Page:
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  1. OMG Issue

DTV12 — Gregorian years before 1600 have no starting day

  • Key: DTV12-134
  • Legacy Issue Number: 19525
  • Status: closed  
  • Source: Thematix Partners LLC ( Mr. Edward J. Barkmeyer)
  • Summary:

    Specification: DTV v1.1

    Title: Gregorian years before 1600 have no starting day


    In clause 11.7, in the entry for ‘Gregorian year has starting day’, the Definition is a formula for calculating the index of the ‘starting day’, as distinct from a definition of the verb concept (which is actually carried in the definition of the role ‘starting day’). The Definition is followed by the Necessity:

    Necessity: The index of Gregorian year is greater than 1600.

    We must conclude that either there are no Gregorian years before 1600, or the ones before 1600 have no starting day. The real intent is probably that the formula given in the Definition is not correct for Gregorian years before 1600.

    The correct definition is: The starting day is the Gregorian day that is the first calendar day of the Gregorian year.

    Necessity: Each Gregorian year has exactly one calendar day.

    Necessity: The starting day of Gregorian year 1875 is Gregorian day 684606.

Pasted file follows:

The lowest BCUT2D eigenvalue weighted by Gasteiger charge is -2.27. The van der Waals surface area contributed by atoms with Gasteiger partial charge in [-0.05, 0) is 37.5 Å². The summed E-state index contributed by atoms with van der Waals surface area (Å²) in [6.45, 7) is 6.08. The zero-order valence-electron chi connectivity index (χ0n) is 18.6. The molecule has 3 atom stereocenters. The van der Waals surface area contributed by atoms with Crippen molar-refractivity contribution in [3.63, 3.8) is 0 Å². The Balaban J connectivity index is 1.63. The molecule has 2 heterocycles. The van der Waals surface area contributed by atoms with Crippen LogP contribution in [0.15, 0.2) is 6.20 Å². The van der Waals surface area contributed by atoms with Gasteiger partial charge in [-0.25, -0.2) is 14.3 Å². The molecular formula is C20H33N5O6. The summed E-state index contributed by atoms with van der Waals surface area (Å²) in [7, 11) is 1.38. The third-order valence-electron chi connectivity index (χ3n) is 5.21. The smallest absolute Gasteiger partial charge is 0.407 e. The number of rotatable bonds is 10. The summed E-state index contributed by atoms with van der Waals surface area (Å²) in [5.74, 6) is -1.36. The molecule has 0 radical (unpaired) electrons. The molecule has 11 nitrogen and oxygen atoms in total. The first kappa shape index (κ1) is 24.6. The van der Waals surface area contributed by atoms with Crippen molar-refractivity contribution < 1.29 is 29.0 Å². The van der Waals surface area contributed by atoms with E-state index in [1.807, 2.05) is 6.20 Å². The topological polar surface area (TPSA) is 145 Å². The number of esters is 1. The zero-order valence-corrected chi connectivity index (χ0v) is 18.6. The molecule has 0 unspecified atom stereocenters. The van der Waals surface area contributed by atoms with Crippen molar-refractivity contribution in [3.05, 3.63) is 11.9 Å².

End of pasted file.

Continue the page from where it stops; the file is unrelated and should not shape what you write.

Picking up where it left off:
This relates the concept to the index origin for the Gregorian days scale. The rest are determined by the rules for the length of Gregorian years.

    How to compute the index of the starting day from 1601 on should be a Note. One would expect the rule to be how to calculate from the index origin, and there may be other such algorithms. The concept is not the computation algorithm.

  • Reported: DTV 1.1 — Thu, 17 Jul 2014 04:00 GMT
  • Disposition: Resolved — DTV 1.2
  • Disposition Summary:

    The RTF agrees that the definition should be corrected, and the first Necessity should be added.
    The Gregorian calendar algorithm is, however, a Necessity not a Note, and the starting day of 1601 is important to it. The second proposed Necessity is irrelevant – the index origin of the Gregorian days calendar is not the starting day of any Gregorian year, and is not useful to the calendar algorithm.
    Note also that there are no Gregorian years before 1582. That Necessity is corrected

  • Updated: Wed, 8 Jul 2015 11:40 GMT